In Dalit-Bahujan Rationality and the Persistence of Blood Sacrifice, Nalini Rajan, examines ban on mass sacrifice in Tamil Nadu by Jayalalithaa, the then chief minister, in 2003.  Dalit rationality, she says, has a different way of looking at it. These 'scary' practices may also have some positive effects on the social psyche. These sacrifices, even glue together the fraternity, subdue the animal within the society and give vent to human violence and anger. She elaborately quotes Rine Girard who thought on the 'endless cycle of violence' in human society. Rajan goes on to say that blood sacrifice might work as a kind of social safety valve to violence in society. “...sacrifice de-individuates,” she argues, “by annihilating the mediating object, and restoring a spirit of fraternity in the group.” Later on, she mellows down with a hope that 'our collective sacrifice will be now confined to preserve our planet.'

From Dalit Rationality, the book moves on the issue of Purdah (the Islamic veil for women) and takes a fairly long look at Islamic Feminism as an idea and as a movement within the community. Islamic Feminism, as an idea, is probed to see if the very term itself is an oxymoron. But confront the question with a view that 'there are various modes of being a woman within the Islamic world.' Ban on veil in some 'secular' states and controversies surrounding it is concluded with a final statement that “it would seem that the banning of burqa is guided by prejudice rather than logic.” But the very logic of wearing burqa and the politics of burqa - fad among Islamists and Islamic communities across the world - gets a less critical review. This soft and view-from-below sympathy is in every chapter of the book that goes on to question the functioning of state as a religious-neutral entity.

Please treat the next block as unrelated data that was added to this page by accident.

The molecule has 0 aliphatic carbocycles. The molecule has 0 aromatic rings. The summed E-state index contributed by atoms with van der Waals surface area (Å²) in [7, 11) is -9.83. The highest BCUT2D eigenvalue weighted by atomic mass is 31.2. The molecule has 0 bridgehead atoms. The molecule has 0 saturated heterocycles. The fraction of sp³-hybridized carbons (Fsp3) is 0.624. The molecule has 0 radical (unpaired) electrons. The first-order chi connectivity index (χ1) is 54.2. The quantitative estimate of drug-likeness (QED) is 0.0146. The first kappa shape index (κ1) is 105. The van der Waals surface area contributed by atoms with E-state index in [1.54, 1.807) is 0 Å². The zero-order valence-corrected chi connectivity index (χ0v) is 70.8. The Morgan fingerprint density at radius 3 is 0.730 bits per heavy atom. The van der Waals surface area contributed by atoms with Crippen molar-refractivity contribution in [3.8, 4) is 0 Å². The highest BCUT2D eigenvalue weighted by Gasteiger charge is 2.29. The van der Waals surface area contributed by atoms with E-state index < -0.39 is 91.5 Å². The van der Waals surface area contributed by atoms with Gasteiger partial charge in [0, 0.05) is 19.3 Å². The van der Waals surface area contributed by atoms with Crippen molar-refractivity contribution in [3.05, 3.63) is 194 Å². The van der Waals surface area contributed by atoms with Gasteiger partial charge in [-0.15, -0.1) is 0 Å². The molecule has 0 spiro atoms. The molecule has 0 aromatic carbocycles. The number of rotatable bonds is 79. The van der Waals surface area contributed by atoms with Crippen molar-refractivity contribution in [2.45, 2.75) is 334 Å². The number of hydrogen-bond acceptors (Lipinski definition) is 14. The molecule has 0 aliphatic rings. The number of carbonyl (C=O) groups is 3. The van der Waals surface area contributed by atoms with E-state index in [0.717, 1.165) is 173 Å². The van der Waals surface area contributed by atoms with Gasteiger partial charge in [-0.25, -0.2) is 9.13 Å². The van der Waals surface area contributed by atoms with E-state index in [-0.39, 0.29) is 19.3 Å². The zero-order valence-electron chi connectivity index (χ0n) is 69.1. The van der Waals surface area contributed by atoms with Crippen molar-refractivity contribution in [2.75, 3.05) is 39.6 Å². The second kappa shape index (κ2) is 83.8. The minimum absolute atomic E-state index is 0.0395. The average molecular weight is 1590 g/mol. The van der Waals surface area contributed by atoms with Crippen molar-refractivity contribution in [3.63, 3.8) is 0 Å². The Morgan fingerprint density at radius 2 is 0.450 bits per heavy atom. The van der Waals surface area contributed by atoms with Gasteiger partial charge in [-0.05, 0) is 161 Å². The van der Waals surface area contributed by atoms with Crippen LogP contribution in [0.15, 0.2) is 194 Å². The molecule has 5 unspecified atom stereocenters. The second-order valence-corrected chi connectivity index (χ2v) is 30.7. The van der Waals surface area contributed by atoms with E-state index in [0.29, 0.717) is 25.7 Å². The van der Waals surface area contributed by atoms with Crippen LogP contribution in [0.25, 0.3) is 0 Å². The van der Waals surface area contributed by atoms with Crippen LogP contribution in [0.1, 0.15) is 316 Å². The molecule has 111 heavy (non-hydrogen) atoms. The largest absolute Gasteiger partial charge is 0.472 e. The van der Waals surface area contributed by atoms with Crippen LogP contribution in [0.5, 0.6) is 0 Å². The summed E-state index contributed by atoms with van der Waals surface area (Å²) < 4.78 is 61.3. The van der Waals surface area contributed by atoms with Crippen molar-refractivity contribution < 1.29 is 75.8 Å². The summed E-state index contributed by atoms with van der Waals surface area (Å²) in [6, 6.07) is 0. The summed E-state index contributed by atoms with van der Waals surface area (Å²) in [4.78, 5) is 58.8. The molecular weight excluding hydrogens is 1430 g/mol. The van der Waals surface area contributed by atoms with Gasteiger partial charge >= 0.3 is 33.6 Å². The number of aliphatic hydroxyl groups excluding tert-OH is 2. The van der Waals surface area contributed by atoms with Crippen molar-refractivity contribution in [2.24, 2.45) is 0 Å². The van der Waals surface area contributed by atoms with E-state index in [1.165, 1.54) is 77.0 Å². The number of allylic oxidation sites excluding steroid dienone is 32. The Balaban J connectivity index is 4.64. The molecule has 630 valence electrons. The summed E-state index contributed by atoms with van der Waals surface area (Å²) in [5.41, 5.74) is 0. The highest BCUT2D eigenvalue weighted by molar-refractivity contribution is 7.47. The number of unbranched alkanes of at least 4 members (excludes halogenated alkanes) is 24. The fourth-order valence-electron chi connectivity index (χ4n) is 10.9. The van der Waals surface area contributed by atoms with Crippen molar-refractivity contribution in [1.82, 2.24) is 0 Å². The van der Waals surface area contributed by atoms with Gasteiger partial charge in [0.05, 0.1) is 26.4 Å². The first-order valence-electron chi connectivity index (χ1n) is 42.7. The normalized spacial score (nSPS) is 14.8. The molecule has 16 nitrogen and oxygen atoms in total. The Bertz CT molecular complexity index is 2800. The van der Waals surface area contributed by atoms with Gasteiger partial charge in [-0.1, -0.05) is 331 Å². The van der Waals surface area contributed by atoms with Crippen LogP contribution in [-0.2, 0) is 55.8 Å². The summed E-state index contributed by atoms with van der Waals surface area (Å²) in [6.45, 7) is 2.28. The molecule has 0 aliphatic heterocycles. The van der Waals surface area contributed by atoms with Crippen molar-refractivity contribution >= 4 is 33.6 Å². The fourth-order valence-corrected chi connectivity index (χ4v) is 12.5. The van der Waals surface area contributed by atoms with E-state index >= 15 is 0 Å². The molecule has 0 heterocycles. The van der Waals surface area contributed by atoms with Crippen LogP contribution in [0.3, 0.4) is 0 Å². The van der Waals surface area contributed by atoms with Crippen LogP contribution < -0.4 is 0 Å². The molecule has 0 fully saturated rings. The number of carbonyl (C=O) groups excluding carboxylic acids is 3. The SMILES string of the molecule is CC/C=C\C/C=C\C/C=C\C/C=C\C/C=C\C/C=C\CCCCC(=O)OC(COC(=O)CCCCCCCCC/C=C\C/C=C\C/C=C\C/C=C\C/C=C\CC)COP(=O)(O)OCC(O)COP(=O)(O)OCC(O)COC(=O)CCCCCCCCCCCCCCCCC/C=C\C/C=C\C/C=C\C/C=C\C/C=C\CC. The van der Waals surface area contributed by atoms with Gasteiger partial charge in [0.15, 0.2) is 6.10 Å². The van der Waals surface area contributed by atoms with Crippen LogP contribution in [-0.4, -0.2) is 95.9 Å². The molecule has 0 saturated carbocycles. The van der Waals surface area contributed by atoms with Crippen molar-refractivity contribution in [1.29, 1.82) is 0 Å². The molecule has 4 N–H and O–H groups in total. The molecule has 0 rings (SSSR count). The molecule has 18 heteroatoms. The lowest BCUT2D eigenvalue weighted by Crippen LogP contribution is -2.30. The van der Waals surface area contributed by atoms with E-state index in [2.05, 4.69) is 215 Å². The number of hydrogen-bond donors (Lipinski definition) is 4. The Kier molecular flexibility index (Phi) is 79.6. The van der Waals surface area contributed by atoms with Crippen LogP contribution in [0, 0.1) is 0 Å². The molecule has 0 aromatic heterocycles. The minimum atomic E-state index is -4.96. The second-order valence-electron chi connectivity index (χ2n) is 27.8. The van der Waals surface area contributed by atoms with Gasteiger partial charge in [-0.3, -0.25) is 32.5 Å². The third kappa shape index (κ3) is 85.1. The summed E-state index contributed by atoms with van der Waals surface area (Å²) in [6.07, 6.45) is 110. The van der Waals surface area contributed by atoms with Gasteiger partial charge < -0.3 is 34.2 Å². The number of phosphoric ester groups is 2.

Generally, the book takes a post modern point of view with an emphasis on the politics of shards, pluralism and identity. But at the same time, they would recommend inculcating 'tolerance' in schools - a modernist (or is it pre-modern?) solution to social maladies.

However, the basic argument is that if the triangular relationship between state, religion and the group/individual is intact, the authors 'believe', secularism and freedom of faith would be intact. And the triangular relation can be in any shape or dimension. Sometimes, the weight should be given to uphold freedom of religion even though it spells doom to state neutrality or equality of citizenship. And the emphasis is on “principled distance between state and religion rather than religious freedom.” And it is in this context that various rationalities prop-up demanding equal or more space within a complex society thereby questioning the dominant narratives.

Book:  Religious Faith, Ideology, Citizenship- the View from Below; Publisher: Routledge; Authors: V Geetha/ Nalini Rajan; Edition: Hard bound; ISBN: 978- 0- 415-67785-1; Pages: 205; Price: 695

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Issue Dated: Feb 5, 2017